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Minnesota's New Ve

Chankaska Creek Ranch, Winery, and Distillery

Chankaska Creek Ranch, Winery, & Distillery is proud to announce its new Itasca wine which uses game-changing grapes developed by the University of Minnesota. This new wine has its first dibs with the Wine Circle at Chankaska, after the Wine Circle members get it there will be very few bottles left because only 97 cases were made! So, sign up today for the Wine Circle at chankaskawines.com/wine-circle for this exclusive wine.

“We’re really excited about it. We ferment it in our smaller oak 60-gallon wine barrels and leave it alone for 10 months,” our winemaker John Taylor said. The wine itself reminds us of a ripe honeydew melon scent with honey. On the palate the wine is like a prosciutto-wrapped cantaloupe with honeysuckle, and with an oaky butterscotch character. The finish is like a creamy crème brûlée you’ve never experienced before!

A wine like Itasca is going to make a new stance for cold-climate grapes, the Itasca will hopefully bring Minnesota to a new level in the world of wine. Like our winemaker John Taylor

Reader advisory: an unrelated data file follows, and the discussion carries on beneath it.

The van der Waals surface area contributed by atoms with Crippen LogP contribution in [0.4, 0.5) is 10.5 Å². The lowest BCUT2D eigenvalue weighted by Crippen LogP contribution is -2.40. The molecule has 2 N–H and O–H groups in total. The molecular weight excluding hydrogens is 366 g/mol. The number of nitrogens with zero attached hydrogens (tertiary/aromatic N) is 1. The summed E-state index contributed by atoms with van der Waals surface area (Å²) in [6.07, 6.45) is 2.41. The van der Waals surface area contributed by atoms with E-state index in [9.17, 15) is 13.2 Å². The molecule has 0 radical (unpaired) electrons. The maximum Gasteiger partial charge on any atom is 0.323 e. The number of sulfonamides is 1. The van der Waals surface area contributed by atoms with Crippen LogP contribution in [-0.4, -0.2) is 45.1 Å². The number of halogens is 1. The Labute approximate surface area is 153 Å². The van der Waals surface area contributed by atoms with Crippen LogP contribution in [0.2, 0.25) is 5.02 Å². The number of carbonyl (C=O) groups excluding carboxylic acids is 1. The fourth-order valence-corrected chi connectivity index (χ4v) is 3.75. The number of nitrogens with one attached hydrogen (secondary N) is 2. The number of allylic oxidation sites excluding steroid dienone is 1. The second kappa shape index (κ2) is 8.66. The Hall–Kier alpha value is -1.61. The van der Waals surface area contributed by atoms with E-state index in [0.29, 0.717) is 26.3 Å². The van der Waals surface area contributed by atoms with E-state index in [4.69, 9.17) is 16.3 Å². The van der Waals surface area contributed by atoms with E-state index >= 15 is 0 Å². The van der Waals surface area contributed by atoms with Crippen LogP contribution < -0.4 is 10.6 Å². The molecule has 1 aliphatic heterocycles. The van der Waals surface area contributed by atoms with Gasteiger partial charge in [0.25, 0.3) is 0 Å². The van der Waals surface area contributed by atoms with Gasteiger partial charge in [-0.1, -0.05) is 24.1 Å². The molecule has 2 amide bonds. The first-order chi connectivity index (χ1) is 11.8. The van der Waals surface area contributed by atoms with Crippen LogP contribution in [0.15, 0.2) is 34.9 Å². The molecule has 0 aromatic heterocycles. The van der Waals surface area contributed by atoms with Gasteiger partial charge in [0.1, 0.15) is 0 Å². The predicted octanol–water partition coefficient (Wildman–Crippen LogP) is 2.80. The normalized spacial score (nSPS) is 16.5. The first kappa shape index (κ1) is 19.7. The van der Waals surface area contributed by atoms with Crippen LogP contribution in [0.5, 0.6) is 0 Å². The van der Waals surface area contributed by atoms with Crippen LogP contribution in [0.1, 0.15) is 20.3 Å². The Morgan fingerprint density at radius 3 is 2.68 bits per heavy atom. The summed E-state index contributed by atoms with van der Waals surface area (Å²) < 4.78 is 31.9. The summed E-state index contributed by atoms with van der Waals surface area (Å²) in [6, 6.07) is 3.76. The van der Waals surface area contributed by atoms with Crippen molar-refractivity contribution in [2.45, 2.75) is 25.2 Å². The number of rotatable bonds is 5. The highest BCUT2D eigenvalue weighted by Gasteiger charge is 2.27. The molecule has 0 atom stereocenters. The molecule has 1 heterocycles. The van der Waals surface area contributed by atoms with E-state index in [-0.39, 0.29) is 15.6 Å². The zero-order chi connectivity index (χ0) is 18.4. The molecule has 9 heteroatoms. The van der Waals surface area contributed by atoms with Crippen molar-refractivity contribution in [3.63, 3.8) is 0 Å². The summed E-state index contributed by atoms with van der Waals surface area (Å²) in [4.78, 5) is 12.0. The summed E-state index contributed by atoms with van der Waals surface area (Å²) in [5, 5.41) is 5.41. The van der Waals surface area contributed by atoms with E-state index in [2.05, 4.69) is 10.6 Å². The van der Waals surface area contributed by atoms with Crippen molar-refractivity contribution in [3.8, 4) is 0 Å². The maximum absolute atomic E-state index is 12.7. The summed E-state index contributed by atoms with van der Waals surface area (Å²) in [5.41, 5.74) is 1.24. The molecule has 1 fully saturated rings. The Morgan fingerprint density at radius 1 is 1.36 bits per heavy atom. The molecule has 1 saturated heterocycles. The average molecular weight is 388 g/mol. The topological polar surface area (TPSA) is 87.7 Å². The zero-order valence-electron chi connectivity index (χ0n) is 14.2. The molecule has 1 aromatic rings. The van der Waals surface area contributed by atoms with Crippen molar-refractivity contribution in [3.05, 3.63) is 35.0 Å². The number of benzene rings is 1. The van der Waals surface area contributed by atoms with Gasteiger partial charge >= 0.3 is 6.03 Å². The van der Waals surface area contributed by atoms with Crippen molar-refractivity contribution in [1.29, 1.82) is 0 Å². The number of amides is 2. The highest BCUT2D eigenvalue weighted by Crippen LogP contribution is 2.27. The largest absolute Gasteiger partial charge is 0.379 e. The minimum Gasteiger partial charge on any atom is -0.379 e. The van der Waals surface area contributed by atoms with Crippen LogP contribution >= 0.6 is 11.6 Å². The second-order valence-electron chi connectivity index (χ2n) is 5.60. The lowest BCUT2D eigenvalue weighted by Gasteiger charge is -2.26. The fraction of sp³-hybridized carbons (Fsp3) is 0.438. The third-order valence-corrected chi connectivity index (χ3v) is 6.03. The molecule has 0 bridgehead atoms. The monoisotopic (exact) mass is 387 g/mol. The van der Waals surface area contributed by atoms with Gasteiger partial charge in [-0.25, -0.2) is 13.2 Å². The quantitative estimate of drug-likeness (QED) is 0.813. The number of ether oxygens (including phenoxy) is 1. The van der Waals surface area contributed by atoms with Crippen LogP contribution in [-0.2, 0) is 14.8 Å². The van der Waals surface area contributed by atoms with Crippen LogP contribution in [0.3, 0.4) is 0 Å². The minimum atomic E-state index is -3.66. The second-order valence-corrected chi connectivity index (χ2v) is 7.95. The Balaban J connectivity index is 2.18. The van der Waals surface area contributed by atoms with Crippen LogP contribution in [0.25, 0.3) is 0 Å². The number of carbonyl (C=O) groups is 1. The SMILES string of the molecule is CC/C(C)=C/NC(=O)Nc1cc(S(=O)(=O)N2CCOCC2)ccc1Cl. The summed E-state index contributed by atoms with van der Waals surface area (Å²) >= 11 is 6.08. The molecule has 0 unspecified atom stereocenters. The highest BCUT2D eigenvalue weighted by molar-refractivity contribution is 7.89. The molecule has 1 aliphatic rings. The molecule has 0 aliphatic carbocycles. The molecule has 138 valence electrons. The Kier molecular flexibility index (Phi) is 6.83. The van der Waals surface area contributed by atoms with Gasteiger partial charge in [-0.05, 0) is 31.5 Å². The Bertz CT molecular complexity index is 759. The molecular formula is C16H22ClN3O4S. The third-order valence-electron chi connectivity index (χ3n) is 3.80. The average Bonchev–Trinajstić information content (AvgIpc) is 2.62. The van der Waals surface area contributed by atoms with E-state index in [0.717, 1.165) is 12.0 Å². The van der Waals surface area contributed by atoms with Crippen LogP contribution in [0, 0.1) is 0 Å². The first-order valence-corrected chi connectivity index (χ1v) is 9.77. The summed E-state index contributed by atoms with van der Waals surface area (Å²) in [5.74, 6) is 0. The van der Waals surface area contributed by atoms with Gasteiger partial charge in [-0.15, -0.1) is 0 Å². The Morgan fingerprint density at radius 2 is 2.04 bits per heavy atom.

said, “As we build more history, Itasca is going to help put cold-climate grapes on the world stage.”

According to the U of M, ripe Itasca grapes come in at 8.54 grams per liter of total acidity, while other Minnesota wines like Frontenac averages 13.8 and La Crescent 12.6. Some varieties with higher acidities require modifications after being harvested and crushed. This makes the acid a lot lower, so we don’t have to make it sweeter.

The cold weather in Minnesota can devastate other types of Grapes, but this one just wants to keep growing even in the harshest of climates. Cold weather has a large impact on acidity in grapes, but a feature of the Itasca is that it has disease resistance as well as mildew resistance, many grapes are often discarded due to these issues.

Chankaska Creek winemaker John Taylor also has been impressed. “It’s very vigorous,” he said of the Itasca, “and thrives in poorer soils; we’re growing it next to a ditch. It ripens early, ripens very similarly to vinifera.”

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